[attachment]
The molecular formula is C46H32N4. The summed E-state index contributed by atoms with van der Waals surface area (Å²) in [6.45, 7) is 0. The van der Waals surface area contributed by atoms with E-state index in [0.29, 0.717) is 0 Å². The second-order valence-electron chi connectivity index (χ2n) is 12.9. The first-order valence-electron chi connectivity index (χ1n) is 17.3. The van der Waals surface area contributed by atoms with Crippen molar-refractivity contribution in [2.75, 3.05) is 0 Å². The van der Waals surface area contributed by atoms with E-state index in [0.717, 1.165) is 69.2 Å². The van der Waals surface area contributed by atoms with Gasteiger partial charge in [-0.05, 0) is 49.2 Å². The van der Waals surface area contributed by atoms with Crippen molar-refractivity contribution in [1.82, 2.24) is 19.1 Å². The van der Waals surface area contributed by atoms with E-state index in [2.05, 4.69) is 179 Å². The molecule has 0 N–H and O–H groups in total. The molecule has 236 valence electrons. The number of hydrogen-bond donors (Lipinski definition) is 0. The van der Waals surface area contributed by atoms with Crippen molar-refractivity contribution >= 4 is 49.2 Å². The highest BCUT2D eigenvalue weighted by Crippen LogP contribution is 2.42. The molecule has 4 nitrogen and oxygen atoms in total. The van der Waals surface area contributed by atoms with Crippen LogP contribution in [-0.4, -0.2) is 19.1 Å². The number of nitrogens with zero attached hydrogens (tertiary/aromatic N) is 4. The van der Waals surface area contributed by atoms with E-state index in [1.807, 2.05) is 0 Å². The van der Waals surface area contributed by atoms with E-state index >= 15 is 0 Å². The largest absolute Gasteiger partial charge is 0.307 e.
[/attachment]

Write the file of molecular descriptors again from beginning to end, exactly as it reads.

The molecular formula is C46H32N4. The summed E-state index contributed by atoms with van der Waals surface area (Å²) in [6.45, 7) is 0. The van der Waals surface area contributed by atoms with E-state index in [0.29, 0.717) is 0 Å². The second-order valence-electron chi connectivity index (χ2n) is 12.9. The first-order valence-electron chi connectivity index (χ1n) is 17.3. The van der Waals surface area contributed by atoms with Crippen molar-refractivity contribution in [2.75, 3.05) is 0 Å². The van der Waals surface area contributed by atoms with E-state index in [0.717, 1.165) is 69.2 Å². The van der Waals surface area contributed by atoms with Gasteiger partial charge in [-0.05, 0) is 49.2 Å². The van der Waals surface area contributed by atoms with Crippen molar-refractivity contribution in [1.82, 2.24) is 19.1 Å². The van der Waals surface area contributed by atoms with E-state index in [2.05, 4.69) is 179 Å². The molecule has 0 N–H and O–H groups in total. The molecule has 236 valence electrons. The number of hydrogen-bond donors (Lipinski definition) is 0. The van der Waals surface area contributed by atoms with Crippen molar-refractivity contribution >= 4 is 49.2 Å². The highest BCUT2D eigenvalue weighted by Crippen LogP contribution is 2.42. The molecule has 4 nitrogen and oxygen atoms in total. The van der Waals surface area contributed by atoms with Crippen LogP contribution in [-0.4, -0.2) is 19.1 Å². The number of nitrogens with zero attached hydrogens (tertiary/aromatic N) is 4. The van der Waals surface area contributed by atoms with E-state index in [1.807, 2.05) is 0 Å². The van der Waals surface area contributed by atoms with E-state index >= 15 is 0 Å². The largest absolute Gasteiger partial charge is 0.307 e.